For all the pain and anxiety my kids’ adolescence is putting me through, there’s a beautiful side to it all. Philosophical, youthful exuberance is hitting my kids head on. Their intellectual curiosity is raging. They’re asking questions and seem to have a genuine respect for my opinions and experiences.
My son is 16. He’s fascinated with marijuana. It might be naïve on my part, but I believe him when he tells me he's not using drugs. I know everyone has different experiences, but I’ve known too many people whose emotional and intellectual development stopped when they started using them.
There seem to be two different types of people when it comes to drugs. For some, it’s just a matter of getting fu%#ed up (might as well be booze). For others, it’s a genuine lust for exploration.
I have junkie friends who look at LSD and other psychotropics with disdain as “merely recreational”. Altering their state of consciousness is strictly a physical experience.
All my son’s rock and roll heroes are big druggies of course, so he’s naturally curious.
Altered states of consciousness are a natural part of intellectual curiosity, but I’ve asked Dylan to wait until he’s in his mid 20s. He’s promised he would.
Dylan’s been reading Herman Hesse. I’m about to turn him onto Carlos Constaneda and maybe John C. Lilly.
Constaneda’s first book, The Teachings of Don Juan, was written for his college thesis. Don Juan was a Yaqui shaman. One of the first things Constaneda learned from him was how to know when you’re dreaming.
His trick was whenever you saw your hands in a dream, you'd realize you were dreaming. It took practice, but I taught myself how to do it. I was almost always lucid in my dreams. I fully intended to search for some deeper meaning in life, but all I could ever think to do was fly. It was a lot of fun though. It still happens every now and then.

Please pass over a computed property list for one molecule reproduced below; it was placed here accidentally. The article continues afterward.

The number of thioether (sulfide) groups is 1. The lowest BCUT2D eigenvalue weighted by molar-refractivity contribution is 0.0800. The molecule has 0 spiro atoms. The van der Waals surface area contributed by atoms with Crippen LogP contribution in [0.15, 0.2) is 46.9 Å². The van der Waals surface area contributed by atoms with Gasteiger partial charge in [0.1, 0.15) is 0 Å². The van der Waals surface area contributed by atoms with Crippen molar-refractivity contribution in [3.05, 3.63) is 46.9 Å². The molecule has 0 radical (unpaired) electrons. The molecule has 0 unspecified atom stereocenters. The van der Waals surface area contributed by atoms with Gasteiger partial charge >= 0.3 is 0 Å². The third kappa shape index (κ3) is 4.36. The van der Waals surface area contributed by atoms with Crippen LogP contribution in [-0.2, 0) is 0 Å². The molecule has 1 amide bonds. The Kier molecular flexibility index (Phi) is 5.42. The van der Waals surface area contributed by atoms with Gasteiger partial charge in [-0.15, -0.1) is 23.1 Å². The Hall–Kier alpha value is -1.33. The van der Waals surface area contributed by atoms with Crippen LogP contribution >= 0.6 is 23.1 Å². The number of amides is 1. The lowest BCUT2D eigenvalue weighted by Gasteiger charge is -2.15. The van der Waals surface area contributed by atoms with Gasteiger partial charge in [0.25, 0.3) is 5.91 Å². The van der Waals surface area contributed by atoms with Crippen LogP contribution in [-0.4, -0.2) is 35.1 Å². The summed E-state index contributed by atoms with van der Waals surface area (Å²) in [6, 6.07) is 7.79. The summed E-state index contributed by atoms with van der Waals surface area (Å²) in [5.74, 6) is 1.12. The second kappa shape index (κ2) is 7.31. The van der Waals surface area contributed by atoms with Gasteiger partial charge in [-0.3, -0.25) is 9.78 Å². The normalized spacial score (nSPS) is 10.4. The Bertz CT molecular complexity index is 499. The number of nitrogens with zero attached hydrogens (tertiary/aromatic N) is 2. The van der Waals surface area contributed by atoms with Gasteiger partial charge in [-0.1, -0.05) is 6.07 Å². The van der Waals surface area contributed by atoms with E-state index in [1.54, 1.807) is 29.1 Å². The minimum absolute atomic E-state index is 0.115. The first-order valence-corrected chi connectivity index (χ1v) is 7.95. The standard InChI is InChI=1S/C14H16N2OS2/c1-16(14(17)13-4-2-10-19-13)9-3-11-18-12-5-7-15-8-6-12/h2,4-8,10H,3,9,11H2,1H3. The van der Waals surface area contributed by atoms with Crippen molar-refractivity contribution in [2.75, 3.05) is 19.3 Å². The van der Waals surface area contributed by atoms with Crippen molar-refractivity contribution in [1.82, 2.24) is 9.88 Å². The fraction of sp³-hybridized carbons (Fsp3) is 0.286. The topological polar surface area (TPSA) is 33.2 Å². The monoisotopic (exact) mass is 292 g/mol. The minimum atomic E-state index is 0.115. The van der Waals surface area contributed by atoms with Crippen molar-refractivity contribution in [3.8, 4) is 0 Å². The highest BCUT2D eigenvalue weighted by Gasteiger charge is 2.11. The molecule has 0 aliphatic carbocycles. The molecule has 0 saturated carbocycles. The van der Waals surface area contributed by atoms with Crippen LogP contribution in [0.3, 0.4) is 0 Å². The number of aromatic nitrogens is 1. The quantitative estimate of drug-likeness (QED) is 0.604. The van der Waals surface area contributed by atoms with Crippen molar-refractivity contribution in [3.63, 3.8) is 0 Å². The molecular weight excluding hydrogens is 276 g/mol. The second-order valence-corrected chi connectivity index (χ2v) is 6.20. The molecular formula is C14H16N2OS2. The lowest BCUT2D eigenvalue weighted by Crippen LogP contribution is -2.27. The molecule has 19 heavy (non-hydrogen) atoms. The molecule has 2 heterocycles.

I fell in love with the band Supertramp when I heard the song Dreamer. “Can you put you’re hands in your head?” “But now you put your head in your hands, oh no!”
Dylan is learning about the Buddhist philosophy of becoming one with the universe from
John C. Lilly invented the sensory deprivation chamber and wrote about his experiences meditating in one, as well as taking LSD. He was in his 50s, and it was the 1950s.
When I was around Dylan’s age, I trained myself to turn off my inner conversation from information gleaned from these books. It was harder than waking up in my dreams.
I remember staring at the wood grain pattern in my bedroom door one night. My inner conversation stopped, and I began to hallucinate. The door became an entrance to a cave, and I went in. Planets and stars began to whiz past me, and I felt an overwhelming sense of euphoria.
Adolescence can be a wonderful experience. It breaks my heart when I hear how terrible it was for so many of my friends. I know my kids are on their own, but I can’t help but want to do every thing I can to make it a great time for them.
Pic is my brother Patrick, me, and my girlfriend Pam in my bedroom in our Soulard apartment. Believe it or not, we were in High School. You can just make out my brother’s dog Cello’s tongue sticking out from under the bed.